‘So there we are. Thanks for reading.’
Hutchings received a flood of supportive messages on Twitter after he put out the post on Wednesday morning.
It came as Evra, in an interview with French publication Le Parisien to coincide with the release of his autobiography, made some stunning revelations about some of the views he encountered.
‘When I was in England, they brought someone to talk to the team about homosexuality,’ Evra explained.
‘Some of my colleagues said “it is against my religion, if there is a homosexual in this locker room, let him leave the club” and other comments.
‘At that time, I said, “shut up”. I played with players who were gay. Face to face, they opened up with me because they are afraid to speak otherwise.
‘There are at least two players per club who are gay. But in the world of football, if you say so, it’s over.’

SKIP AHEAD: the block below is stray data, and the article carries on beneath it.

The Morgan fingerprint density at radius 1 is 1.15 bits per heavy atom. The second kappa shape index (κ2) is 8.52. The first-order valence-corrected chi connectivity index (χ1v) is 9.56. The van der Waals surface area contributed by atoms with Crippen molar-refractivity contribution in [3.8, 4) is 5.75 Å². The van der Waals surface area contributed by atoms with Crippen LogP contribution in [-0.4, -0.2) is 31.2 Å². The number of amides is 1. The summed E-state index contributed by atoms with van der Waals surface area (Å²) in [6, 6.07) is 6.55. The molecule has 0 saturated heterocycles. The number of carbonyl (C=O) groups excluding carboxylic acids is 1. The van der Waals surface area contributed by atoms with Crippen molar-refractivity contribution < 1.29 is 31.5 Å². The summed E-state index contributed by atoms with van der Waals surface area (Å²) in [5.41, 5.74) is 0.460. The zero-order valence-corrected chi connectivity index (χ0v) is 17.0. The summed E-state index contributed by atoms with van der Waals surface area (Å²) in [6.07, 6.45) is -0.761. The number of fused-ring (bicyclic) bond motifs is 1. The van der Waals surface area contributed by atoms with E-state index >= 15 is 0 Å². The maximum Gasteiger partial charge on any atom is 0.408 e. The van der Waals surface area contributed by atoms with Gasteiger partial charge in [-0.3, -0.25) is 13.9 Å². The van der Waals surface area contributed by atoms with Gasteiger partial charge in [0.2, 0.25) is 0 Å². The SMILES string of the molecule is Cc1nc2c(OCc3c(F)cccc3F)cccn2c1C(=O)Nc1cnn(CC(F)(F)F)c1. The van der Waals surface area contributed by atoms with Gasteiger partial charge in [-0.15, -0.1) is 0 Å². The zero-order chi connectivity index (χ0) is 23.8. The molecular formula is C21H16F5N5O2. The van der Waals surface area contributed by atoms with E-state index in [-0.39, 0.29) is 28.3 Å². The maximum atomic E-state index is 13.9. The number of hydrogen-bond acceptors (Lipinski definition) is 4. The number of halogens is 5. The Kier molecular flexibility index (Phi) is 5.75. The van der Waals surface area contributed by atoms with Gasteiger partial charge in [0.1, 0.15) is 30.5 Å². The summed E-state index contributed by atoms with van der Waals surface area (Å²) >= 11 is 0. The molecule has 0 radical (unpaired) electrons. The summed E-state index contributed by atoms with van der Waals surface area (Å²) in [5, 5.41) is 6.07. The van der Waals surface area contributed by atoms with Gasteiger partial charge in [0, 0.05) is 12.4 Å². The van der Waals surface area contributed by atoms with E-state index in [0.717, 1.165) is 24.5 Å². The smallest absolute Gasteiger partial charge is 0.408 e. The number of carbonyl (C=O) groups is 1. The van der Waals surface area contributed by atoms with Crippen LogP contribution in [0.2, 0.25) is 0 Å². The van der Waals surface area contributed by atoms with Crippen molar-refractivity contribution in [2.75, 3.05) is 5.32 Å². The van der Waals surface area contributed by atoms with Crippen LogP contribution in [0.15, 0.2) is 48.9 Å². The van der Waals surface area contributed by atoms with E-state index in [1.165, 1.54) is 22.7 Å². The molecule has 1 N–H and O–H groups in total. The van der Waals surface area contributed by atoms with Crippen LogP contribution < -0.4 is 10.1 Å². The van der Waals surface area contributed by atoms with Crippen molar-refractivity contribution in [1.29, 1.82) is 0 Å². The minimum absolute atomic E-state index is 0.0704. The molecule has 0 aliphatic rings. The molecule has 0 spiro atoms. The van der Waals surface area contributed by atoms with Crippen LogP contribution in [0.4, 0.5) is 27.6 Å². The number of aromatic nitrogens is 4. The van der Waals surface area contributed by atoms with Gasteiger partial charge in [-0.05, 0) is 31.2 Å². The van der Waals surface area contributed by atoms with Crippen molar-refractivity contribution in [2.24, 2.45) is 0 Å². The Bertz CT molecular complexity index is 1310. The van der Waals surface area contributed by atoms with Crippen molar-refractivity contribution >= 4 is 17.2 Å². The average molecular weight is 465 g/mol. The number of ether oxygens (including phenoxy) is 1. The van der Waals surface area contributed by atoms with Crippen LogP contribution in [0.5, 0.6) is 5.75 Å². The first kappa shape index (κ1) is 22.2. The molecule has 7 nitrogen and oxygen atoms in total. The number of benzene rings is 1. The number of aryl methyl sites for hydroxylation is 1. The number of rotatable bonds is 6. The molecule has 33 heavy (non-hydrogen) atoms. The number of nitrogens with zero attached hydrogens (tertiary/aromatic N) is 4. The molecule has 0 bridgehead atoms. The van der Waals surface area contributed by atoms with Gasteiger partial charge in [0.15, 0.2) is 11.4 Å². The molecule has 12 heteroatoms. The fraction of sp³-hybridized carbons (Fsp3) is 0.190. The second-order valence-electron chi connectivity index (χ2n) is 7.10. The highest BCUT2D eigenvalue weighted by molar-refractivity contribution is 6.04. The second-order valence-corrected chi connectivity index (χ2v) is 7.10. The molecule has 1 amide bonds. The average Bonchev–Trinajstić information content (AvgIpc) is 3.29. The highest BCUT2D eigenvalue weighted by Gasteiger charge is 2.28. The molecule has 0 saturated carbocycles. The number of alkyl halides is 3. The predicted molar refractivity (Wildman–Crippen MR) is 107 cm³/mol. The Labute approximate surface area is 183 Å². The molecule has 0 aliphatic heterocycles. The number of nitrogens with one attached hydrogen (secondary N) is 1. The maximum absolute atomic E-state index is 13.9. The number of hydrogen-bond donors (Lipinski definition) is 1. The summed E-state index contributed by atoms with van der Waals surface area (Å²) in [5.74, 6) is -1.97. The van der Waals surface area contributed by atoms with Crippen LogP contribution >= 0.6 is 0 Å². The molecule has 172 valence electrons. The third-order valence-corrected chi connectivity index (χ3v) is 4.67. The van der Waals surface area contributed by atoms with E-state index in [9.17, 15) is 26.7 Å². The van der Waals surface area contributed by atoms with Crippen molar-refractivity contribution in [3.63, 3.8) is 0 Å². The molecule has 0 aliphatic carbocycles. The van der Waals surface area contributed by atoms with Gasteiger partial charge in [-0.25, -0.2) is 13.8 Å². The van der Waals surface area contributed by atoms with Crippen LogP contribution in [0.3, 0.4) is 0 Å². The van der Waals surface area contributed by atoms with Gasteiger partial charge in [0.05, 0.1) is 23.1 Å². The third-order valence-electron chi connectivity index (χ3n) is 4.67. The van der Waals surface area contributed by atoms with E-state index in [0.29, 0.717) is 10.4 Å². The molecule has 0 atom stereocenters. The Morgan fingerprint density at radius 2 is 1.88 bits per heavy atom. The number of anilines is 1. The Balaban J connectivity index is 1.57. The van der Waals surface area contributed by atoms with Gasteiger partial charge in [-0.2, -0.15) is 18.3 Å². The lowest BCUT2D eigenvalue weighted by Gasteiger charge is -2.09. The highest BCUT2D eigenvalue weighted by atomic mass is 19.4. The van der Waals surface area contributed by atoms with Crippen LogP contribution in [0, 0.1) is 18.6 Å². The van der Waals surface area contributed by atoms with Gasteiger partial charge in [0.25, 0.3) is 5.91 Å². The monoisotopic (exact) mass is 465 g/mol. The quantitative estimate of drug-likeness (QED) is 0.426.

Patrice Evra claims he encountered shocking attitudes to homosexuality among footballers
Frenchman Evra played for Manchester United for seven years, from 2006 up until 2014 – there is no suggestion any of the players pictured made the remarks in question
Evra didn’t clarify which English club he was playing for when the incident in question happened.
He played for Manchester United from 2006 until 2014 before leaving for Juventus. He returned to England and the Premier League in 2018, making a handful of appearances for West Ham before leaving in 2019.
He represented other major European sides such as Italian giants Juve and French clubs Nice, Monaco and Marseille in his playing career. He also won 81 caps for France.
There are no openly gay footballers in the Premier League but clubs have worked to promote inclusivity with gestures such as the rainbow laces campaign.